Need for large scale community public health trials
Improving obstetric care and midwifery skills should remain a core element of safer motherhood and newborn health programmes. The low coverage of health centre based obstetric care and the potential value of primary care strategies, however, provides an imperative to evaluate the cost effectiveness of community interventions.
Only one community effectiveness study has reported maternal mortality as a primary outcome, a trial of vitamin A supplementation in pregnancy which showed a 40% reduction in maternal mortality in Nepal.13 This paucity of evidence reflects a widely held belief that trials, even if necessary, are not practicable. We disagree with the assertion that large scale community effectiveness trials would “require resources… that could… be much better spent on programs to save lives.”2 Our trial in Nepal was inexpensive and took four years to complete. Such randomised trials are important: they measure the true scale of a problem, accurately assess community and cost effectiveness, and avoid investment in ineffective strategies.
In communities where maternal mortality is above 150/100 000 and neonatal mortality above 35/1000, we suggest that a combination of the approaches described above could potentially reduce maternal and neonatal mortality by 30% or more, and should at least be evaluated. In areas of high prevalence of malaria and HIV, community initiatives could also address prevention of malaria in pregnancy and voluntary counselling, testing, and use of antiretroviral drugs for HIV. A trial with maternal mortality as an outcome would require a sample size of 30 000-120 000 pregnancies depending on baseline rates, the design effect for clustering, and the desired statistical precision. Studies of neonatal mortality would require much smaller sample sizes. Both would allow analysis of other outcomes such as rates of use of birth attendants and referrals for obstetric care.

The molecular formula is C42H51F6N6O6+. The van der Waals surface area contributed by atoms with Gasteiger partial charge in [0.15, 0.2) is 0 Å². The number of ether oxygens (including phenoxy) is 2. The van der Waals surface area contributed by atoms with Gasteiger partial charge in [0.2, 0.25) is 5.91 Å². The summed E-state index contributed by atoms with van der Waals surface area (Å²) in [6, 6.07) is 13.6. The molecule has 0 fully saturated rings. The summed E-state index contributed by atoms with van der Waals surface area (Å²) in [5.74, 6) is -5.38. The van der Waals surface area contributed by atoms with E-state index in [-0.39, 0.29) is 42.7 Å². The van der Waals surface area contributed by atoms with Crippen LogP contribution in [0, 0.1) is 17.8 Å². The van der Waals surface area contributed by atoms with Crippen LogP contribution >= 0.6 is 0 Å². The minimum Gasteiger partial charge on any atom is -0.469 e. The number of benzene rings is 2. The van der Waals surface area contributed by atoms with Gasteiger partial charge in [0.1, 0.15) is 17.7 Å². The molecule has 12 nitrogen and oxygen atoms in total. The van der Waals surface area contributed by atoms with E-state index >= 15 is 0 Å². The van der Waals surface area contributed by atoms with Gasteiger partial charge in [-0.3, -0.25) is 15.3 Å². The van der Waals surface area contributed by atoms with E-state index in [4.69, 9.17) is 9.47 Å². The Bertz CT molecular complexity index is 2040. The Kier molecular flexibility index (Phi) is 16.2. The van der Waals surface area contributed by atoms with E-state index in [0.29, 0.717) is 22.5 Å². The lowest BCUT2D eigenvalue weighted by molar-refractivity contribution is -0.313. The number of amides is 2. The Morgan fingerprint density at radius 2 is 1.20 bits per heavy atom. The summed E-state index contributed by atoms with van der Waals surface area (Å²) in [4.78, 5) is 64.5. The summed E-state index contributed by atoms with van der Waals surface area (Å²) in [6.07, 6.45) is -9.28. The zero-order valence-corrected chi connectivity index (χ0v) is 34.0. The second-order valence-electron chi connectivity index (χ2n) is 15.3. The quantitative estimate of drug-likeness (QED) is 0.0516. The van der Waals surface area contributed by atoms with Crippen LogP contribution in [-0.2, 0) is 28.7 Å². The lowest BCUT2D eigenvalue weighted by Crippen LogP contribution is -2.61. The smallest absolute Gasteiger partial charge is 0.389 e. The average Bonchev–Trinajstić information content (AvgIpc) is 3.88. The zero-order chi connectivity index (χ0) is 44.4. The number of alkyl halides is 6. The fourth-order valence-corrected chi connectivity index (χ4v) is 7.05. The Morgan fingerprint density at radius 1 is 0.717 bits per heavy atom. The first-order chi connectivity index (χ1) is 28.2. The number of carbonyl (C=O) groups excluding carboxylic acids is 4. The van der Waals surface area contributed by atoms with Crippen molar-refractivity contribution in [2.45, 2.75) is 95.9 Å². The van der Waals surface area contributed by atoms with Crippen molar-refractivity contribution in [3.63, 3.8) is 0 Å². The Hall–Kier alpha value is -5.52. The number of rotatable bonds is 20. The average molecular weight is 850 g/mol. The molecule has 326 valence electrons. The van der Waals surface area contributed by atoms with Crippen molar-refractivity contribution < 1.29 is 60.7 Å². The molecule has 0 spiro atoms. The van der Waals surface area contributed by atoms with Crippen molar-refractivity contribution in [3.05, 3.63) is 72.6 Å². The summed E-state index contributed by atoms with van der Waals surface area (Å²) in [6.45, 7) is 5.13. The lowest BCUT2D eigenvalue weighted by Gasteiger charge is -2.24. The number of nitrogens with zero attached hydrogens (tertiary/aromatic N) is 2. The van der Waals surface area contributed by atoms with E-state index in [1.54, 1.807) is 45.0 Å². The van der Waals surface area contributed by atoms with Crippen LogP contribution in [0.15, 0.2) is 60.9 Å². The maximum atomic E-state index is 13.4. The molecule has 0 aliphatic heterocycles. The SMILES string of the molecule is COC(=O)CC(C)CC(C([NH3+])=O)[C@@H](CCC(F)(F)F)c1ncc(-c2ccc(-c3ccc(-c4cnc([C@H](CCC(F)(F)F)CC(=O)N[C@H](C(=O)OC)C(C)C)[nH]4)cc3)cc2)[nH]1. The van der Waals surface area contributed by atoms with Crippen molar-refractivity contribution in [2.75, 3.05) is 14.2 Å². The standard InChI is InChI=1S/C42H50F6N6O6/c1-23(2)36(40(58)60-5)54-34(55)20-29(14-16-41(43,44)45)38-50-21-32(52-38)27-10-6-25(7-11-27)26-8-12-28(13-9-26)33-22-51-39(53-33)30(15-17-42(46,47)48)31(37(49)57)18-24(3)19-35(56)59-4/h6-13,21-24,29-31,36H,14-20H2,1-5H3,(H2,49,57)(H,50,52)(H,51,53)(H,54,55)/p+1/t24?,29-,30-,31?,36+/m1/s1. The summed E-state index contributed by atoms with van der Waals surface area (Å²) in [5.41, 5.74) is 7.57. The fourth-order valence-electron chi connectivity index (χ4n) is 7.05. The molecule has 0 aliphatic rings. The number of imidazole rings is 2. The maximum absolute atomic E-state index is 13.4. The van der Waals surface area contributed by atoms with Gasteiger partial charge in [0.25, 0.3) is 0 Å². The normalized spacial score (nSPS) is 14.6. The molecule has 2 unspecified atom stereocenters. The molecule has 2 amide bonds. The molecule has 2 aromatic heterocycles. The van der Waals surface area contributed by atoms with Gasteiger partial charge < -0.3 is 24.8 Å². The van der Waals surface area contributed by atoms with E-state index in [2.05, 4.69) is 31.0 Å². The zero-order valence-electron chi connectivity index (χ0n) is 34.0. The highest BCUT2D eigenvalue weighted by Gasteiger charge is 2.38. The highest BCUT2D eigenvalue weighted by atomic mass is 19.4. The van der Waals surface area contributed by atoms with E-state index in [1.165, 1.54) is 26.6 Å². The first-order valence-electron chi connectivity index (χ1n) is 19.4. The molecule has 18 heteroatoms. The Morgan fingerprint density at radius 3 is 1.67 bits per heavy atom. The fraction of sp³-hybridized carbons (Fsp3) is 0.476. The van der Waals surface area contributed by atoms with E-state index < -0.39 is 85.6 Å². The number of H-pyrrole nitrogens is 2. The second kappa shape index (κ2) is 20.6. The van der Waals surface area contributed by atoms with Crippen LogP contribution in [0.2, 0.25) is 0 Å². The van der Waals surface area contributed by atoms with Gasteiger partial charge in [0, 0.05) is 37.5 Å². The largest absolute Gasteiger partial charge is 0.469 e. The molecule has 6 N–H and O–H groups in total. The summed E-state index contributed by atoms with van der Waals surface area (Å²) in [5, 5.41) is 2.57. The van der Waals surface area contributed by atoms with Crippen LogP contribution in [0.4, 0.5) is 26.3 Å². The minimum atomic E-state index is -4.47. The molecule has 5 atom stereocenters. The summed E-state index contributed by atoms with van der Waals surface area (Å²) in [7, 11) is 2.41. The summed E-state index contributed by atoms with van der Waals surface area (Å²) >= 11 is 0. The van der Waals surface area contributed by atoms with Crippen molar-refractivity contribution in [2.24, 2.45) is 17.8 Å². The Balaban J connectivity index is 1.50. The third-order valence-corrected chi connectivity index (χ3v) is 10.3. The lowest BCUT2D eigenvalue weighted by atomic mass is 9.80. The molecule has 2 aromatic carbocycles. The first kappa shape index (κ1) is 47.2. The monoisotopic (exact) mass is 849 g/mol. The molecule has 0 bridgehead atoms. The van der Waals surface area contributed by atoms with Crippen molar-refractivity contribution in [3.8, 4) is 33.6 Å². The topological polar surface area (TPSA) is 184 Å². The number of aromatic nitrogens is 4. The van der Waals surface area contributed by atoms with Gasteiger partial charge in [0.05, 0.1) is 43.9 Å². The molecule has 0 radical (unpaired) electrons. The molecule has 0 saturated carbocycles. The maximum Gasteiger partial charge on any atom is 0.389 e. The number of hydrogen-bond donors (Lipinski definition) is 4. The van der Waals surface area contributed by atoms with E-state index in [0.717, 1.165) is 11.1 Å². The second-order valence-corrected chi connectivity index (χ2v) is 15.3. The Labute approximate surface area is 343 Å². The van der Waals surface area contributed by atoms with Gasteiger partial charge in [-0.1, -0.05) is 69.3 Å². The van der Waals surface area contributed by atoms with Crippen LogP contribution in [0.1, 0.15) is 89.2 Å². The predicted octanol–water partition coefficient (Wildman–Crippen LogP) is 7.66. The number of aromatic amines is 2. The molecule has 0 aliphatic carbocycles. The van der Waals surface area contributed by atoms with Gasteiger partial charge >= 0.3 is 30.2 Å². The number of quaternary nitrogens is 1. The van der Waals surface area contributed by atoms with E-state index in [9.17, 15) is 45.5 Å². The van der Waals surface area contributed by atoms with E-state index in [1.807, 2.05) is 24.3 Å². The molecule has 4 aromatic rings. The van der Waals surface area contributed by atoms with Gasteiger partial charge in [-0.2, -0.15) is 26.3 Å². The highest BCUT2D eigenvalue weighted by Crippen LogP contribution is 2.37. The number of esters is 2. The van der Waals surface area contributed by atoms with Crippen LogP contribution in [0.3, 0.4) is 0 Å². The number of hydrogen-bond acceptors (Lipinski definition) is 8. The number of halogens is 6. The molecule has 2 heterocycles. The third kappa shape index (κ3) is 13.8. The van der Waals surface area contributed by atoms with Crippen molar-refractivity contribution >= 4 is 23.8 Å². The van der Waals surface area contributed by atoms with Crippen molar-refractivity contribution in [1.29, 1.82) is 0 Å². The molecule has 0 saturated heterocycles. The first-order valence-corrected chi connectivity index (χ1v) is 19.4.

The millennium development goals for reducing maternal and child mortality will not be achieved in most developing countries
Programmes emphasising skilled attendance and institutional delivery are missing the poorest populations, where most mothers deliver at home
Evidence is growing that community based interventions are effective in reducing maternal and neonatal deaths in countries with high mortality
Randomised, controlled trials of the community effectiveness of interventions are urgently required
References w1-w13 are on bmj.com
Contributors and sources For six years AC, DO, and DM have worked together on a community effectiveness trial to improve maternal and newborn care in rural Nepal. DM has been a national adviser to the government of Nepal on safer motherhood and newborn health policy. AC and DO are collaborating with local partners on perinatal community effectiveness trials in Bangladesh, India, and Malawi. AC will act as guarantor.
Competing interest None declared.